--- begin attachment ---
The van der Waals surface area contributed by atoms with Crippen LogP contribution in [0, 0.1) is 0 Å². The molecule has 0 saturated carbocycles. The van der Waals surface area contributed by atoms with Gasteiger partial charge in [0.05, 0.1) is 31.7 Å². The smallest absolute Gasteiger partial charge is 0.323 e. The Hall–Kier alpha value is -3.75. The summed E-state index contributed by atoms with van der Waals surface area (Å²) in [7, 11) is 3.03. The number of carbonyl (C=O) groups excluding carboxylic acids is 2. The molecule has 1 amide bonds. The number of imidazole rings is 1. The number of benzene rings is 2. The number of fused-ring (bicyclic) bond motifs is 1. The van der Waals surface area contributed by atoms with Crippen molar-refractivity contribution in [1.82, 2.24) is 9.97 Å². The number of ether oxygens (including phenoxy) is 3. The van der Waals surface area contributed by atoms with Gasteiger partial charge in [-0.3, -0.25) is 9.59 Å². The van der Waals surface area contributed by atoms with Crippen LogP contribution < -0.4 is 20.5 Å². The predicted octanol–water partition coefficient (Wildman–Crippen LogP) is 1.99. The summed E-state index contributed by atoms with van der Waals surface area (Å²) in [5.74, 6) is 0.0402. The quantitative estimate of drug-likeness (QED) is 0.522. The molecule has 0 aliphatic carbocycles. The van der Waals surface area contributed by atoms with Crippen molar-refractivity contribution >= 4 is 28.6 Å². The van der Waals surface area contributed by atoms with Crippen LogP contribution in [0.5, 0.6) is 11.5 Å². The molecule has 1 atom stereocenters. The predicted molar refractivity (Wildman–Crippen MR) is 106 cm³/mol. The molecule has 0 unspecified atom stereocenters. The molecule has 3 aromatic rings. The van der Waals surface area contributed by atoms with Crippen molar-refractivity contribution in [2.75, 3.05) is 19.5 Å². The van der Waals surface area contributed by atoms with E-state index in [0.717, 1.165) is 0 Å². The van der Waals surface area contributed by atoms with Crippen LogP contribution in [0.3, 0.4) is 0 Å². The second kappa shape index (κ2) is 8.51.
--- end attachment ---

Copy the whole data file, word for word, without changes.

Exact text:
The van der Waals surface area contributed by atoms with Crippen LogP contribution in [0, 0.1) is 0 Å². The molecule has 0 saturated carbocycles. The van der Waals surface area contributed by atoms with Gasteiger partial charge in [0.05, 0.1) is 31.7 Å². The smallest absolute Gasteiger partial charge is 0.323 e. The Hall–Kier alpha value is -3.75. The summed E-state index contributed by atoms with van der Waals surface area (Å²) in [7, 11) is 3.03. The number of carbonyl (C=O) groups excluding carboxylic acids is 2. The molecule has 1 amide bonds. The number of imidazole rings is 1. The number of benzene rings is 2. The number of fused-ring (bicyclic) bond motifs is 1. The van der Waals surface area contributed by atoms with Crippen molar-refractivity contribution in [1.82, 2.24) is 9.97 Å². The number of ether oxygens (including phenoxy) is 3. The van der Waals surface area contributed by atoms with Gasteiger partial charge in [-0.3, -0.25) is 9.59 Å². The van der Waals surface area contributed by atoms with Crippen LogP contribution < -0.4 is 20.5 Å². The predicted octanol–water partition coefficient (Wildman–Crippen LogP) is 1.99. The summed E-state index contributed by atoms with van der Waals surface area (Å²) in [5.74, 6) is 0.0402. The quantitative estimate of drug-likeness (QED) is 0.522. The molecule has 0 aliphatic carbocycles. The van der Waals surface area contributed by atoms with Crippen molar-refractivity contribution >= 4 is 28.6 Å². The van der Waals surface area contributed by atoms with Crippen LogP contribution in [0.5, 0.6) is 11.5 Å². The molecule has 1 atom stereocenters. The predicted molar refractivity (Wildman–Crippen MR) is 106 cm³/mol. The molecule has 0 unspecified atom stereocenters. The molecule has 3 aromatic rings. The van der Waals surface area contributed by atoms with Crippen molar-refractivity contribution in [2.75, 3.05) is 19.5 Å². The van der Waals surface area contributed by atoms with E-state index in [0.717, 1.165) is 0 Å². The van der Waals surface area contributed by atoms with Crippen LogP contribution in [0.3, 0.4) is 0 Å². The second kappa shape index (κ2) is 8.51.